Bad breakups. Family drama. Financial upheaval. All of these things can happen to the best of us at some point. Though you might not be up for it, you should go to work consistently when your personal life is in turmoil.
Bad breakups. Family drama. Financial upheaval. All of these things can happen to the best of us at some point. And when disaster strikes, our initial impulse can be to don the pajamas, curl up on the couch with a pint of Ben & Jerry’s and hide from the world for a few days. Or weeks. Or months.
Though you might not be up for it, you should go to work consistently when your personal life is in turmoil. Here’s why:
Work will distract you
I have been through my share of bad break ups, and each time it’s really hard to escape the loop of conversations, arguments and memories that plays over and over in your mind. And while grief is a natural part of the healing process, there is a point where the sadness can completely overwhelm you. At some point, you have to hit the “stop” button and get back to your life.
Going to work during these times can give your brain that all-important break it needs from your personal problems. At work, there aren’t reminders of your ex (unless you worked with him or her, which is another story), sad songs playing on the radio and bad romantic comedies calling your name. There are, however, progress reports, email campaigns and company meetings that all need your attention. Going to work will not only ensure that you’ll still have a job when your personal crisis subsides, but it can provide the distraction you need to get through it.
Work can provide a support network
You spend 40 (or more) of your waking hours each week with your co-workers. Needless to say, it’s likely you’ve got some close friends at work, people who may already know a fair amount about your personal life.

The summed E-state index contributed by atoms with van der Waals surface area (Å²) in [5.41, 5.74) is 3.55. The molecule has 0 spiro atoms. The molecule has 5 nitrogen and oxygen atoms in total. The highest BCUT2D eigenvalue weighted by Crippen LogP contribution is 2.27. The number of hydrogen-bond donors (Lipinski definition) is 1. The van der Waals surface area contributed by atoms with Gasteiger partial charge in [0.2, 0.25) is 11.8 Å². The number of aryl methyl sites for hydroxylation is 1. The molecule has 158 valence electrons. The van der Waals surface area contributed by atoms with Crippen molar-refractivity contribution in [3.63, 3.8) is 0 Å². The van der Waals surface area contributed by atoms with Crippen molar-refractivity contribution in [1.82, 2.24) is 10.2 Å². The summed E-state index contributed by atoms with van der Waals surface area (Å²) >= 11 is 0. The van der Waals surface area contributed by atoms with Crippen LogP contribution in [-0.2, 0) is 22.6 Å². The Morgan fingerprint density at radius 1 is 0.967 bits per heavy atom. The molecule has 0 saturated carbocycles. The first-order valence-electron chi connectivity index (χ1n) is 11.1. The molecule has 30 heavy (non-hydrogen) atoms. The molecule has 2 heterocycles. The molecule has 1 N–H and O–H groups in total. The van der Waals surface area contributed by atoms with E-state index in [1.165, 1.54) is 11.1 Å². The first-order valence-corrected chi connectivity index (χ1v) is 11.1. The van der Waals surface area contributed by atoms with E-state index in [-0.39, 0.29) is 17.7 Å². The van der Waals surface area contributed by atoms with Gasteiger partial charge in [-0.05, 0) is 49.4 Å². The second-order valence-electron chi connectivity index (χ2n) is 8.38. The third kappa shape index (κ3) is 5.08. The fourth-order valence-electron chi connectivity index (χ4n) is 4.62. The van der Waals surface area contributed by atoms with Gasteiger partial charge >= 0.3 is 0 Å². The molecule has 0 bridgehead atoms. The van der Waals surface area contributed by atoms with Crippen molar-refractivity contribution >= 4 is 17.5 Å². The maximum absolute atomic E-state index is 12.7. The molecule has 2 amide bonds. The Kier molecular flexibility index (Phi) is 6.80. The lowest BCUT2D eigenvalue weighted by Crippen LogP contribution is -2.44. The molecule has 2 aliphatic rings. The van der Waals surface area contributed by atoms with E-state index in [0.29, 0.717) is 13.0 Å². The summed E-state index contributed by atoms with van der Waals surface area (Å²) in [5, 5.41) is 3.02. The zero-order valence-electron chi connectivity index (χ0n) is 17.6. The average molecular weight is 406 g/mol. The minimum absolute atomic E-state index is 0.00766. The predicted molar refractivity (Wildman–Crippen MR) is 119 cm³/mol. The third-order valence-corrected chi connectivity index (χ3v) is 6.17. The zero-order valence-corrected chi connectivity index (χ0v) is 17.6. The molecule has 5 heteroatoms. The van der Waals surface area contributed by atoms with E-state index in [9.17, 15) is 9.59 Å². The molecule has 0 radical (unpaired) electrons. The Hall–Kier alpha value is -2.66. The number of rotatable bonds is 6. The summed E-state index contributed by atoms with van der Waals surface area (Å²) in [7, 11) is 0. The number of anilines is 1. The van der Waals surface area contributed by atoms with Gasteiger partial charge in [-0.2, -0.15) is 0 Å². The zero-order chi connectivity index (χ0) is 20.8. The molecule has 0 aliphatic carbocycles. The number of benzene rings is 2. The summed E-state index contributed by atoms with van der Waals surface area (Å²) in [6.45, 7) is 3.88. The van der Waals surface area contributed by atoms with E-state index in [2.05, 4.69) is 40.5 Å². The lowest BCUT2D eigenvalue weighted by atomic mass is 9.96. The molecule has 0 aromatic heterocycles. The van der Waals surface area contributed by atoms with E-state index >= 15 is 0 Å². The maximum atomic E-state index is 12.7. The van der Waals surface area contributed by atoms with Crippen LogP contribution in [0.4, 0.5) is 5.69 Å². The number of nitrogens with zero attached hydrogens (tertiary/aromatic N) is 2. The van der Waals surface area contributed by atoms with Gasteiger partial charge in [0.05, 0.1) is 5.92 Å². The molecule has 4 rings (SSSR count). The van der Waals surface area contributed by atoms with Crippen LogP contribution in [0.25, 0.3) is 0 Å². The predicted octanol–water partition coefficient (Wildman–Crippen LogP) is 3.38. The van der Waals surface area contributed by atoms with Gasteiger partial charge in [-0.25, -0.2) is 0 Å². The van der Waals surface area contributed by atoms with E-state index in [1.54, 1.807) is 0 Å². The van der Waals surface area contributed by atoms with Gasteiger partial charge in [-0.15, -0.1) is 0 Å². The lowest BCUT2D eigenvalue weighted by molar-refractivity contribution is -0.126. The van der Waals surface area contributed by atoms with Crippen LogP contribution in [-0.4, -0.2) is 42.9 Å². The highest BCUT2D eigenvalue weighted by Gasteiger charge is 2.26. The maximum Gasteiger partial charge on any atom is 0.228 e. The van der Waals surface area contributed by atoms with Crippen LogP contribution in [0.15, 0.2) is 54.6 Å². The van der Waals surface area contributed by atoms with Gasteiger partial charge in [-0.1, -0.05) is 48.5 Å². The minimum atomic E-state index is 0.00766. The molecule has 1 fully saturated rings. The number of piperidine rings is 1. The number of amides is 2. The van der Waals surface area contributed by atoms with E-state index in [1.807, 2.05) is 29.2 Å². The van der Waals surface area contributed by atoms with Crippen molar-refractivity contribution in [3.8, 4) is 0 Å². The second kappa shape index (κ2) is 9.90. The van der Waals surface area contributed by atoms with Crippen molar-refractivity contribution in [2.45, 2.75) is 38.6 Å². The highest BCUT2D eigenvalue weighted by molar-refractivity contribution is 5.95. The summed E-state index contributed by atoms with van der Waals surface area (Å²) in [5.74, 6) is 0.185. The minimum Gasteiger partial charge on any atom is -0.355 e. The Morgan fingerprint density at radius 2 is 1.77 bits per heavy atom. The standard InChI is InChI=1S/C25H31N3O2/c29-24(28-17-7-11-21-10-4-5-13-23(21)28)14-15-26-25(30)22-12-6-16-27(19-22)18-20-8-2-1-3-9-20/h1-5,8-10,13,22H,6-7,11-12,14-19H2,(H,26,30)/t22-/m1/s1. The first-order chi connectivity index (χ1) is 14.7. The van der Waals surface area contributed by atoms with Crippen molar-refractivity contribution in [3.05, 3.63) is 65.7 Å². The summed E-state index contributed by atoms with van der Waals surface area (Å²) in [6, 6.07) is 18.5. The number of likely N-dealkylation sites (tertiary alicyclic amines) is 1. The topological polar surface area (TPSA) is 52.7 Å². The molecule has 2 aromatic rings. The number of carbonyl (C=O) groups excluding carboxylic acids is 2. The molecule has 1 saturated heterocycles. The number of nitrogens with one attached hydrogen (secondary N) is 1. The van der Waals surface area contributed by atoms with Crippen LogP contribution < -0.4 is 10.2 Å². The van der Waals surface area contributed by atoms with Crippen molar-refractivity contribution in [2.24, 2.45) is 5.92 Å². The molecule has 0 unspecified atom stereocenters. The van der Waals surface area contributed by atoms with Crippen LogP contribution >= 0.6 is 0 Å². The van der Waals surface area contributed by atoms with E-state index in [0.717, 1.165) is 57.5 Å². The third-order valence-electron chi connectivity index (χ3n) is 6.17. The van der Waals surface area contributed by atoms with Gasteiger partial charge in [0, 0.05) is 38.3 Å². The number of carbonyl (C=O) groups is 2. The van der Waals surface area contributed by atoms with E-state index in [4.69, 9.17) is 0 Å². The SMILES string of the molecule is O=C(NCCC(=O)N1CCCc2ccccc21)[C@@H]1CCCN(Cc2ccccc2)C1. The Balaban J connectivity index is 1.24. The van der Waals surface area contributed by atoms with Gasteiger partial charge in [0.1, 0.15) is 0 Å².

While you don’t need to dish every detail of your personal affairs at work, letting a few close work friends in on your drama may provide the comfort and support you need to get through the day. Studies have shown that close friendships play an important role in the fight against psychological and physical illness. In addition, co-workers can be especially helpful if your crisis involves people outside the office — they can be a good source of honest feedback and impartial advice.
Work can help you re-claim your self-worth
When life gets rough, it’s easy to allow feelings of doubt, insecurity and diminished self-worth creep in and affect you. During my own personal crises of past, I’ve wondered if was strong enough to move forward. If you’re not careful, the feelings of doubt can quickly throw you into a downward spiral and wreck your self-esteem.
Going to work, however, has reminded me that no matter how dire things seem, there are still contributions I can make to the world. Completing even the simplest day-to-day tasks and responsibilities can boost self-esteem, remind you of your talents and help you feel productive at the end of the day. Also since self-esteem is tied closely to workplace performance, showing up at work during times of adversity can provide the fuel for your self-worth that will lead to additional career success in the future.
Noel Rozny is a member of the Brazen Life Contributor Network.